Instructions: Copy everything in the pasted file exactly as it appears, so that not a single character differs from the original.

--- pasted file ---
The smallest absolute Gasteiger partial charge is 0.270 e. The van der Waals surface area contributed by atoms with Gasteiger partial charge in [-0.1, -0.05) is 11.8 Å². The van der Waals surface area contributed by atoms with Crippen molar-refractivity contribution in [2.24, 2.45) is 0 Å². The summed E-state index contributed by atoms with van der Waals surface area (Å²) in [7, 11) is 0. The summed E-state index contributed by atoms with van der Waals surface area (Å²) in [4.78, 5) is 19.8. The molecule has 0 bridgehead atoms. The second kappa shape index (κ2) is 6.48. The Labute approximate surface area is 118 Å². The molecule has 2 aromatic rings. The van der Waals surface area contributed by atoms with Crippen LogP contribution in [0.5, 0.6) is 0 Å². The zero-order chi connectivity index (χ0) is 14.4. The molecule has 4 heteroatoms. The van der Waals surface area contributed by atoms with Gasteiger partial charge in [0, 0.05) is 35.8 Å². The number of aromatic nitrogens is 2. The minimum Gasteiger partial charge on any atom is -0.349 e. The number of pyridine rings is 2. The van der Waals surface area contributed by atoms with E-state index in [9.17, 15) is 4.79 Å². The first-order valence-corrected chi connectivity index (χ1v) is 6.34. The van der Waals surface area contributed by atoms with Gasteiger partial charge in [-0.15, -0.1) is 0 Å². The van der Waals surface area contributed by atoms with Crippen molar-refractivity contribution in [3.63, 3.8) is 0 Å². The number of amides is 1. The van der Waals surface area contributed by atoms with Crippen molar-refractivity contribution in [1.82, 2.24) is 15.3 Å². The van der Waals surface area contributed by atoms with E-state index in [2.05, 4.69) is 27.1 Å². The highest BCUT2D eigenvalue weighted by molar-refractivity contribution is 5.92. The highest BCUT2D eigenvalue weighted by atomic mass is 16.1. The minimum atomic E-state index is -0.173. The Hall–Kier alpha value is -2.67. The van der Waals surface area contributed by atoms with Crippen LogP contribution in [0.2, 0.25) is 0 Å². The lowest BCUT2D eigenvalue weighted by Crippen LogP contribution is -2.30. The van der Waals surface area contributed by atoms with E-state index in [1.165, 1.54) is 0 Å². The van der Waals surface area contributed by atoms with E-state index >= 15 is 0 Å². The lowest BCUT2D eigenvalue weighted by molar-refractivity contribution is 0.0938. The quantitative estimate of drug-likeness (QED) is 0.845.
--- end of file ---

The smallest absolute Gasteiger partial charge is 0.270 e. The van der Waals surface area contributed by atoms with Gasteiger partial charge in [-0.1, -0.05) is 11.8 Å². The van der Waals surface area contributed by atoms with Crippen molar-refractivity contribution in [2.24, 2.45) is 0 Å². The summed E-state index contributed by atoms with van der Waals surface area (Å²) in [7, 11) is 0. The summed E-state index contributed by atoms with van der Waals surface area (Å²) in [4.78, 5) is 19.8. The molecule has 0 bridgehead atoms. The second kappa shape index (κ2) is 6.48. The Labute approximate surface area is 118 Å². The molecule has 2 aromatic rings. The van der Waals surface area contributed by atoms with Crippen LogP contribution in [0.5, 0.6) is 0 Å². The zero-order chi connectivity index (χ0) is 14.4. The molecule has 4 heteroatoms. The van der Waals surface area contributed by atoms with Gasteiger partial charge in [0, 0.05) is 35.8 Å². The number of aromatic nitrogens is 2. The minimum Gasteiger partial charge on any atom is -0.349 e. The number of pyridine rings is 2. The van der Waals surface area contributed by atoms with E-state index in [9.17, 15) is 4.79 Å². The first-order valence-corrected chi connectivity index (χ1v) is 6.34. The van der Waals surface area contributed by atoms with Gasteiger partial charge in [-0.15, -0.1) is 0 Å². The van der Waals surface area contributed by atoms with Crippen molar-refractivity contribution in [3.63, 3.8) is 0 Å². The number of amides is 1. The van der Waals surface area contributed by atoms with Crippen molar-refractivity contribution in [1.82, 2.24) is 15.3 Å². The van der Waals surface area contributed by atoms with E-state index in [2.05, 4.69) is 27.1 Å². The highest BCUT2D eigenvalue weighted by molar-refractivity contribution is 5.92. The highest BCUT2D eigenvalue weighted by atomic mass is 16.1. The minimum atomic E-state index is -0.173. The Hall–Kier alpha value is -2.67. The van der Waals surface area contributed by atoms with Crippen LogP contribution in [0.2, 0.25) is 0 Å². The lowest BCUT2D eigenvalue weighted by Crippen LogP contribution is -2.30. The van der Waals surface area contributed by atoms with E-state index in [1.165, 1.54) is 0 Å². The van der Waals surface area contributed by atoms with E-state index >= 15 is 0 Å². The lowest BCUT2D eigenvalue weighted by molar-refractivity contribution is 0.0938. The quantitative estimate of drug-likeness (QED) is 0.845.